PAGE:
Cheap Dam Power Causes Utility Strifeby Chris Mulick, Herald staff writer
Tri-City Herald, April 5, 2004
SEATTLE -- A renewed effort to divvy out the cheap megawatts generated at Northwest federal dams underscores just how fragmented the public power community has become.
It has by no means become bloody, but as regional stake holders begin the process of outlining the future of the Bonneville Power Administration, previously like-minded utilities are emerging with different interests.
"There's no question," BPA Administrator Steve Wright said in an interview Friday, minutes before his speech to the Seattle CityClub drew questions from across the stakeholder spectrum. "We lack a sense of community."
"We probably have more divisions in the house than we have in the past," said John Saven, executive director of Northwest Requirements Utilities, which represents utilities such as the Benton REA and the city of Richland that rely on the BPA exclusively for all their energy services.
Those divisions are largely because of new wholesale power contract offerings negotiated in 2000 and 2001 that split public utilities into two camps. Most smaller utilities, called full requirements customers, remained with a traditional Bonneville contract that provides them with all the power they need as they need it.
Some utilities not owning their own power plants, including the Benton and Franklin PUDs, also signed up for what are known as "slice" contracts.
Known as the "slicers" in the energy business, those utilities want Bonneville to assign a legally defined piece of its power pie to every one of its dozens of public utility customers. With little surplus left over, utilities would be responsible for acquiring additional supplies as their electricity demand grows. Or they could pay Bonneville to do it for them, just as the giant federal power marketer has done for decades.
The implications for ratepayers depend entirely on how much they trust their utilities to make their own decisions about future power supplies, just as the slicers have been doing for the past 2 1/2 years.
Benton and Franklin PUDs, for example, suspect they may be able to do that better than Bonneville can. That's despite the fact their decisions to build small-scale power plants to meet peak demands and their purchase of output from a Tacoma-area gas-fired generator to meet future needs have so far borne little fruit.
"We're showing we're doing a pretty good job of it," said Jean Ryckman, interim manager at Franklin PUD. "I'm not looking to prove we did the right thing but the numbers indicate we did."
"We want the option of the choice," said Jim Sanders, Benton PUD manager. "If Bonneville is the best game in town, we wouldn't have an aversion to using Bonneville."
Many still cite the Bonneville-backed failed nuclear construction campaign by the Washington Public Power Supply System in the 1970s and 1980s, or, more recently, the abandoned Tenaska power project that cost ratepayers almost $300 million in the 1990s.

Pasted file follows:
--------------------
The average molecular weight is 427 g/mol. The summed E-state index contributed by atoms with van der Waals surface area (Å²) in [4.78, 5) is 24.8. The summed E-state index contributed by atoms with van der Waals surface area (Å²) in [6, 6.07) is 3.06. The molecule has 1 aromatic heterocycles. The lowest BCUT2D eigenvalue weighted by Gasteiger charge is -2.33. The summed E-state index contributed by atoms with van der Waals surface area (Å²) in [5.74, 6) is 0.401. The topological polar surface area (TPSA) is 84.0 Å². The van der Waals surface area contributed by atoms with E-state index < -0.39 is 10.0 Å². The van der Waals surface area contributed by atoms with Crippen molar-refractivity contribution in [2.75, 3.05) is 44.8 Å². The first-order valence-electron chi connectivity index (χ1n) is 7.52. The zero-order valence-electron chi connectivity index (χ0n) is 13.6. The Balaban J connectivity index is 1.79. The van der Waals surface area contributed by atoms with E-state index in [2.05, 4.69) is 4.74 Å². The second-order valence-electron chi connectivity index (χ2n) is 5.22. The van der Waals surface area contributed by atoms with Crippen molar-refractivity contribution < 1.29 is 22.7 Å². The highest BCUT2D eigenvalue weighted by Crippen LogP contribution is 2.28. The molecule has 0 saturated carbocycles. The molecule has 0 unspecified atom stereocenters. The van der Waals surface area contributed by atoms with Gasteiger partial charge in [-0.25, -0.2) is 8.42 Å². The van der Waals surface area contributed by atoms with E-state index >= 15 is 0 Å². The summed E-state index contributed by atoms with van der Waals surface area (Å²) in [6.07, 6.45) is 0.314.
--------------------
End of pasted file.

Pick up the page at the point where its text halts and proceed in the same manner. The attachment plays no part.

"People look back at Tenaska and WPPSS and aren't real anxious for Bonneville to be in the resources business," Saven said.
Power demands have shrunk with the economy
Bonneville has gotten the message, and Wright said Friday the agency also is trying to push the responsibility of adding new power plants back onto the shoulders of utilities. And though it would be extremely complex to slice up its about 8,000 megawatts of power supply more than 100 different ways, it wouldn't be impossible. Power demands have shrunk with the economy, meaning there would be enough juice for everyone to start with.
"You kind of need a little luck to make something like this work," Wright said. "It's possible we may be at that point."
The smaller full requirements utilities likely to continue using Bonneville to schedule deliveries, provide power, sell surplus and buy extra supplies when needed are willing to discuss the idea, Saven said. But there are scads of details to be worked out.
And not everyone is certain it's a good option.
Benton REA Manager Chuck Dawsey, for example, fears having more utilities scheduling their own transactions would only duplicate services and increase overhead costs. He further worries it would only fragment public power even more with potentially dire consequences in Washington, D.C., where the agency occasionally has to fight off power grabs from other regions or new mandates on how it operates its transmission grid.
"Bonneville's strength politically has been out of a unified customer group," Dawsey said. But now, utilities take different messages and priorities to the Northwest congressional delegation.
"In the long run, that's political suicide," Dawsey said.
The current rate period ends Sept. 30, 2006, and while most expect Bonneville's rates to drop sharply, Wright said Friday that's not certain, due in part to expensive contracts with private utilities that aren't due to expire until 2011.
Even so, few believe any plan to divide Bonneville's coveted power could be done by then anyway, if ever. Negotiators are talking about having agreements in time to correspond with new long-term contracts that could take effect closer to 2008.
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